ArtsAutosBooksBusinessEducationEntertainmentFamilyFashionFoodGamesGenderHealthHolidaysHomeHubPagesPersonal FinancePetsPoliticsReligionSportsTechnologyTravel

Tips for Beginner Coin Collectors

Updated on February 21, 2008

Coin Collecting for Beginners

Collecting coins can be a profitable hobby, but as a beginner coin collector or someone who's thinking about collecting coins, you may have a few questions. I'm going to try to answer some of the more commonly asked questions about collecting coins.

Why Should I Collect Coins?

Different people collect coins for different reasons.

  • Some people just like the designs on coins.
  • Some people collect coins for their monetary value.
  • Some people may see a sentimental value in certain coins.
  • Some people see coins as a part of history, and it allows them to hold a part of the past in their hands.

Some coin collectors feel that behind each coin, there is a story depending on their year of make, country, and symbol on the coin.

Coin collecting can be as expensive or cheap as you want. You can tailor the coins you collect around your personal tastes.

European Coins

What Types of Coins Should I Collect?

In reality, the types of coins you collect depend on you.

You can collect coins based on:

  • Country
  • Time period or date
  • Metal type
  • Exonumia: anything made of metal that is not legal tender (medallions, souvenier pennies, tokens, etc.)

Make sure that the writing on the coin is readible and that there is little overall wear and tear on the coin. You, also, want to find coins that have little to no tarnish.

Where Do I Look For Coins?

Coins can be found everywhere. Depending on the type of coins you decided to collect, you can tailor where you start looking.

  • Change: Sometimes you'll recieve another countries coin currency as change back from a purchase, so make sure to double check your change.
  • Bank rolls of coins: You can request rolled coins from a bank; sometimes you'll find something unique and interesting mixed in.
  • Mint bags: Purchase a bag of coins from a mint company; you may be able to pick something interesting out.
  • Penny dishes: Check any cans or bowls asking for tips; usually people will discard unwanted change, and you may get lucky. Just try to replace whatever you take with something else.
  • Cash registers: If you work for a retail company, fast food, or some other job where you see coins pass hands. Make sure that your boss knows that you're a coin collector, and make sure to replace anything you take with sometime of equal value.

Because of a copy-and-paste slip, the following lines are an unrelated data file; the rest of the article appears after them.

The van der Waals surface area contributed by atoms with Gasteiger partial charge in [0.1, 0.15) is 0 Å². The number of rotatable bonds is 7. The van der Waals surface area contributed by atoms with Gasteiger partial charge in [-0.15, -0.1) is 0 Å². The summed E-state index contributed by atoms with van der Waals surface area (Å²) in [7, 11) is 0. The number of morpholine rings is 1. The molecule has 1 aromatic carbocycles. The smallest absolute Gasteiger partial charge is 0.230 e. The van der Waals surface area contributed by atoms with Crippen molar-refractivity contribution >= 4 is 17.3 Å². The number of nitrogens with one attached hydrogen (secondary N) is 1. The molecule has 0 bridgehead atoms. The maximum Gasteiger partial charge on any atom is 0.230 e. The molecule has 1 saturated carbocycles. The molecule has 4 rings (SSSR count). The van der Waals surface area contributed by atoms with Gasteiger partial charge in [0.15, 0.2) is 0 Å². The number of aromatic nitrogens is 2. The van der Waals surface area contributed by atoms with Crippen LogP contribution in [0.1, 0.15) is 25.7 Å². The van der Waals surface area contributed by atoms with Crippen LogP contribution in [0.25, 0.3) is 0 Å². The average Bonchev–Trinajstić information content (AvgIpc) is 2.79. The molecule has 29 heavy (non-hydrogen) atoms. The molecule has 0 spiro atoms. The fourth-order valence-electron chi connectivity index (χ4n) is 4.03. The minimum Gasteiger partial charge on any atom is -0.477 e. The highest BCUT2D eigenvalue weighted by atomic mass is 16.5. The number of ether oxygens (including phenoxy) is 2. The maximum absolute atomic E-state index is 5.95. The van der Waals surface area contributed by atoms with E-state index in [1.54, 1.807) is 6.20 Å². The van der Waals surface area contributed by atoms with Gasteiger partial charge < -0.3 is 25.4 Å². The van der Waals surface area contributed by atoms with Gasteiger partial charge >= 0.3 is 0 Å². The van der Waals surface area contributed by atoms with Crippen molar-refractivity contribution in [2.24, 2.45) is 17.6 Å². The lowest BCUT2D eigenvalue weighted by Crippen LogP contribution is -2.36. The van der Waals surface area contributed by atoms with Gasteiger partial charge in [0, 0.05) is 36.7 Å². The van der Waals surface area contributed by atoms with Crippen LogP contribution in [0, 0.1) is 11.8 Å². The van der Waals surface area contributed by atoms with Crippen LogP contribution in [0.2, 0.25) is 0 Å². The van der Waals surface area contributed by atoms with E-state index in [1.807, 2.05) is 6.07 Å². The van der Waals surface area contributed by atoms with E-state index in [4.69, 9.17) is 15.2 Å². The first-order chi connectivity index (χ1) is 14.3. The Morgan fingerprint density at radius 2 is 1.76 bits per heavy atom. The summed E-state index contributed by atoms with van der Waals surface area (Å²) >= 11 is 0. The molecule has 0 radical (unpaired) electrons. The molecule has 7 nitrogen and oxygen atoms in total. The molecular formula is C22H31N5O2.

• Coin shops: You can usually find bins of assorted coins to sort through.
  • Antique and pawn shops
  • Flea markets
  • Friends and family members
  • Auctions
  • Coin shows

Should I Clean My Coins

It's up to you whether your want to clean you coins or not, but for the most part, it can be risky if you don't do it properly. You can make valuable coins nearly worthless using blotch cleaning procedures. Remember that serious coin collectors prefer all- natural coins.

The one thing that you want to make sure to remove from your coins is PVC, or polyvinylchloride, which is a chemical that can spread over a coin. (Use PVC free flips to protect your coins in your album.) In any case though, you'll never get the original mint back on the coin, but you can hope to stop and remove corrosion.

You can use a special solvent that is made specifically to clea coins without affecting the toning, or risk your coins with a "homemade method." I'm just going to go over the solvents.

Solvents

Uni-Solvent:

This solvent has the potential to remove corrosion and stuck- on material, as well as PVC. Some people say that Uni-Solvent works best with nickel- based coins.

Make sure to use Uni-Solvent in a well ventilated area because there is a strong smell. The solvent is a little thick, so it may take a while to evaporate in the air.

Koinsolv:

This particular solvent works just like Uni-Solvent. It removes PVC, some corrosion, and stuck- on materials.

Koinsolv evaporates in the air better, and the overall smell isn't as strong. Although, good ventilation is still recommended.

Watch out when using the product on copper coins, as it has the potential to discolor the coins.

Comments

    0 of 8192 characters used
    Post Comment

    • Joe Macho profile image

      Zach 

      7 years ago from Colorado

      Very nice hub! Useful and up. It's always good to show beginners the ropes of coin collecting. I personally have a favoritism to Jefferson Nickels. I collect them not because of their value, but because so many nice coins can still be found in circulation.

      I'll be following your future hubs.

    • profile image

      Steve Chamberlain 

      7 years ago